As I enter the seventh decade of life, my most enduring recollections are of people toiling in Third World nations. As a young Marine in Vietnam, I watched three men ploughing a field like beasts of burden in the scorching heat. Two were yoked to a plough while the third stood on the blade. After about 60 slow yards of muscle-aching drudgery, they stopped. The men rotated positions upon completing a row with each man getting a much-needed rest every third pull.
The rest is even more powerful. A quick search for Bryjak’s work turned up a lot of material including an excellent piece entitled “Outsourcing the American Dream” in Z Magazine from 2004 on the threat of out-sourcing jobs. A sample:
A study of 400 of the nation’s top 1,000 companies concluded that by 2006, between 35 and 45 percent of current full-time IT jobs will be sent overseas. Using Bureau of Labor Statistics data, Bardhan and Kroll estimate that of the almost 128 million workers in the U.S., 11 percent—or just over 14 million individuals—are at risk of having their jobs outsourced.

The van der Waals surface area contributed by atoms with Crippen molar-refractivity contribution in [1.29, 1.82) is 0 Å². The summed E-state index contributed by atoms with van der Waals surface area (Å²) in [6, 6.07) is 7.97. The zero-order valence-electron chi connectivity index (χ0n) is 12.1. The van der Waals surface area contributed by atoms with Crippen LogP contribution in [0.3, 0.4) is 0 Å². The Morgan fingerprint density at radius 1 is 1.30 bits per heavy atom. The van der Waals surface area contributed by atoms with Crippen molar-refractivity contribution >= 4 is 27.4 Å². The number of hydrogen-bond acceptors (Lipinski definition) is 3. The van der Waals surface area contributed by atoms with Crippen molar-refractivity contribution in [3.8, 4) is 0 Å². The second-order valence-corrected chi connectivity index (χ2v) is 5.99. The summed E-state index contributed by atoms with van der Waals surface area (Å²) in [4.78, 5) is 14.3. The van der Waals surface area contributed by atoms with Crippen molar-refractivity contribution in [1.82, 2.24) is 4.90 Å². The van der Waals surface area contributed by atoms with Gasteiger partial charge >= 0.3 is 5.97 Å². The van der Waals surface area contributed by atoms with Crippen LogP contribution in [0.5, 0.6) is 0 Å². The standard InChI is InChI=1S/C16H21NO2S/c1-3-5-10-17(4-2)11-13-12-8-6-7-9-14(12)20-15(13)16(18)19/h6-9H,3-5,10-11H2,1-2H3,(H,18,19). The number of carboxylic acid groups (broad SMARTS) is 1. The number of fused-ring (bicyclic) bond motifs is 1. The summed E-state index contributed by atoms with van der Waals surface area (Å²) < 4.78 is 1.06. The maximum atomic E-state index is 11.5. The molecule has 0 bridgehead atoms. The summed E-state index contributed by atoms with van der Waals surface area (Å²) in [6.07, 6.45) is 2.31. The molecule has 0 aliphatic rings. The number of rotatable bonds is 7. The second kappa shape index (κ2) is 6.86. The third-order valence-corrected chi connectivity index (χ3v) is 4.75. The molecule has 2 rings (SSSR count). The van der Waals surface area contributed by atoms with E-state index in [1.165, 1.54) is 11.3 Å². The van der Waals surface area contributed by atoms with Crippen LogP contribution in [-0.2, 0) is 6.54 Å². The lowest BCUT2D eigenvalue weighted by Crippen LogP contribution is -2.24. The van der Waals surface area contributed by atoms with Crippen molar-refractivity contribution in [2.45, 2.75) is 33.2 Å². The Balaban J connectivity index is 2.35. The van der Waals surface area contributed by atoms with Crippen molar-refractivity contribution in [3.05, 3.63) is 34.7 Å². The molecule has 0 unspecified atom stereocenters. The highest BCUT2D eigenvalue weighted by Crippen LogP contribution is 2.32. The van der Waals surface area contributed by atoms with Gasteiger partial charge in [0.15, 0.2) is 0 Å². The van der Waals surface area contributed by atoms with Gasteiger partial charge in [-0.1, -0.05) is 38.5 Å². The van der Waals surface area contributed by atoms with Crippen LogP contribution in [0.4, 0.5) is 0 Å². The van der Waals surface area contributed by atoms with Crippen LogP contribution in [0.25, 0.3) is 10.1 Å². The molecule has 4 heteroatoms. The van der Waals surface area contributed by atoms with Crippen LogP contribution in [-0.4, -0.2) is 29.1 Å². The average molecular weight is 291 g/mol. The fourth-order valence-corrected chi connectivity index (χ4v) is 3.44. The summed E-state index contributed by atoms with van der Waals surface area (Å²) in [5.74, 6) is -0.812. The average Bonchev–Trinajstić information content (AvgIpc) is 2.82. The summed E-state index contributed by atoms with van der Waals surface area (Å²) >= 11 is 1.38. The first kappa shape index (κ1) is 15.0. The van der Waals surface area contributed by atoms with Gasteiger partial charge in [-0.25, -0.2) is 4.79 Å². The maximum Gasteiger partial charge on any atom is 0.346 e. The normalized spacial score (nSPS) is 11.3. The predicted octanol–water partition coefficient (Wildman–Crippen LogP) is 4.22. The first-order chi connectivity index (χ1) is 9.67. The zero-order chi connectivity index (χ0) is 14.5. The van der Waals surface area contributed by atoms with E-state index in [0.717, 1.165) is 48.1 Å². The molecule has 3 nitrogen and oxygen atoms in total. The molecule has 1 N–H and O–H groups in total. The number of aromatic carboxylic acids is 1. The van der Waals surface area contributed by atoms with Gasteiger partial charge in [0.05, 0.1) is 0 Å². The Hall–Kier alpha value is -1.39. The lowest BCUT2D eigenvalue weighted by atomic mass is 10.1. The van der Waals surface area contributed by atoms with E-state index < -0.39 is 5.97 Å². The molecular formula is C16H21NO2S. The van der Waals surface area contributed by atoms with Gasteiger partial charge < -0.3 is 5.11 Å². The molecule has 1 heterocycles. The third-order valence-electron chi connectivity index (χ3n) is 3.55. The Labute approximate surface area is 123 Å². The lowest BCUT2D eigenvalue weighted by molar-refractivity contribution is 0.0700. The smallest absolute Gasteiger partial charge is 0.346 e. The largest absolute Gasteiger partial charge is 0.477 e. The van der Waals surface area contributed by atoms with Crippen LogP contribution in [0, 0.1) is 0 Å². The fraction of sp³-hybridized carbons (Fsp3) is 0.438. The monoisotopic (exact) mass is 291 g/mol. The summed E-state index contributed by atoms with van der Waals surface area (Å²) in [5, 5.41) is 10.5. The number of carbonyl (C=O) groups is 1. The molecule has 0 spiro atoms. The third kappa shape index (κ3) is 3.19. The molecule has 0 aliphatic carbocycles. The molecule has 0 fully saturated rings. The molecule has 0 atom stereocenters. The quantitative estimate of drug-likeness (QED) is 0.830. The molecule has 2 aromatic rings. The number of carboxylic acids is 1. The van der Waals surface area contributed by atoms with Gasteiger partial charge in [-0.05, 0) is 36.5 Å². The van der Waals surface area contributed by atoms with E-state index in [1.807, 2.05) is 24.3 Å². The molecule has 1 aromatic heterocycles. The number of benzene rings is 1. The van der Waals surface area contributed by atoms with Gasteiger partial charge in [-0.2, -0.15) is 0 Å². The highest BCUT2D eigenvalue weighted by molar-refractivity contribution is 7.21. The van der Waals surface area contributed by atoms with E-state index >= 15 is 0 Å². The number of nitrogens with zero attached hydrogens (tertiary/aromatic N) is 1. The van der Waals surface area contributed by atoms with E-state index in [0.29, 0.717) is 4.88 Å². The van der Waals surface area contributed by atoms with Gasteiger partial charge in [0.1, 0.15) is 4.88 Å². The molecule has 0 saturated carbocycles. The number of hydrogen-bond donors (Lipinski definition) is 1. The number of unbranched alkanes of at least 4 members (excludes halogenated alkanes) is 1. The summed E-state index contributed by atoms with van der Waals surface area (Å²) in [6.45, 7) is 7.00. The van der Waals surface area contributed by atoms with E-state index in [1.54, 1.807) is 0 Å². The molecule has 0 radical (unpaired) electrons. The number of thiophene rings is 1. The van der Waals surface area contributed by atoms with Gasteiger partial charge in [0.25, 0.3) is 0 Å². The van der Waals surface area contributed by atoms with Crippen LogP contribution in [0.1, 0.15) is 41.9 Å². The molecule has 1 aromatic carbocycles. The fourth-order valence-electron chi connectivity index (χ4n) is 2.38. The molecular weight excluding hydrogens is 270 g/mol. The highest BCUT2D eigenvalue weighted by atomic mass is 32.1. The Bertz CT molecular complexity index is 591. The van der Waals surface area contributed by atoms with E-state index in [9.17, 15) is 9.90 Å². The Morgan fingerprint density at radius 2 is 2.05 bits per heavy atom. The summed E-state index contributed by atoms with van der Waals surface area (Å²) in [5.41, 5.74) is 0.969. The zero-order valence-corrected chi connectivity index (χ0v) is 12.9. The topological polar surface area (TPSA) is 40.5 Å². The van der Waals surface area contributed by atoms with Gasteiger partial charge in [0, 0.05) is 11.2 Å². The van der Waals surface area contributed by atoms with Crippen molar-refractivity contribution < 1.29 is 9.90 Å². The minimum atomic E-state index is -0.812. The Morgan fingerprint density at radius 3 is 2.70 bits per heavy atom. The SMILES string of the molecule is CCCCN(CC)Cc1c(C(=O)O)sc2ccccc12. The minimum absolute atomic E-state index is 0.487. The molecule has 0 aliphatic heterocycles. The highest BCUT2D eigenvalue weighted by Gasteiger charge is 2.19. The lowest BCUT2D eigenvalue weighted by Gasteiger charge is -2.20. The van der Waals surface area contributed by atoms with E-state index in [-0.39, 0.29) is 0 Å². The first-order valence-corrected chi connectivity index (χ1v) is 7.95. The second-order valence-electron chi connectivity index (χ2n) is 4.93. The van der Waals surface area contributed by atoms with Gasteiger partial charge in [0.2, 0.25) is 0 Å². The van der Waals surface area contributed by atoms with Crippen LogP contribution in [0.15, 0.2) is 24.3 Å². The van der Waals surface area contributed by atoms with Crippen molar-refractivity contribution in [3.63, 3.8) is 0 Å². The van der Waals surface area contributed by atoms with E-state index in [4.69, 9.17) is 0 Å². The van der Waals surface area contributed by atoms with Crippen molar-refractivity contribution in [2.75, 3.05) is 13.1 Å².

IT positions will follow the millions of manufacturing jobs already lost, only at a more rapid pace. As Matthew Slaughter of Dartmouth College notes, “IT work will move faster because it is easier to ship work across phone lines and put consultants on airplanes than it is to ship bulky raw materials across borders and build factories.”
Significantly lower labor costs are the primary rationale for this job exodus. While telephone operators in the U.S. earn an average of $12.57 an hour, in India they make less than $1.00 Payroll clerks take home less than $2.00 an hour whereas their counterparts in the U.S. average $15.17 an hour. Business Week reports, “Soon, offshore accountants may do everything but on-site audits.” Medical billing may become the first occupational category to all but disappear.
We wonder – how did that estimate of 35 to 45 percent of IT jobs being outsourced by 2006 actually work out?
Mr. Bryjak, paging Mr. Bryjak.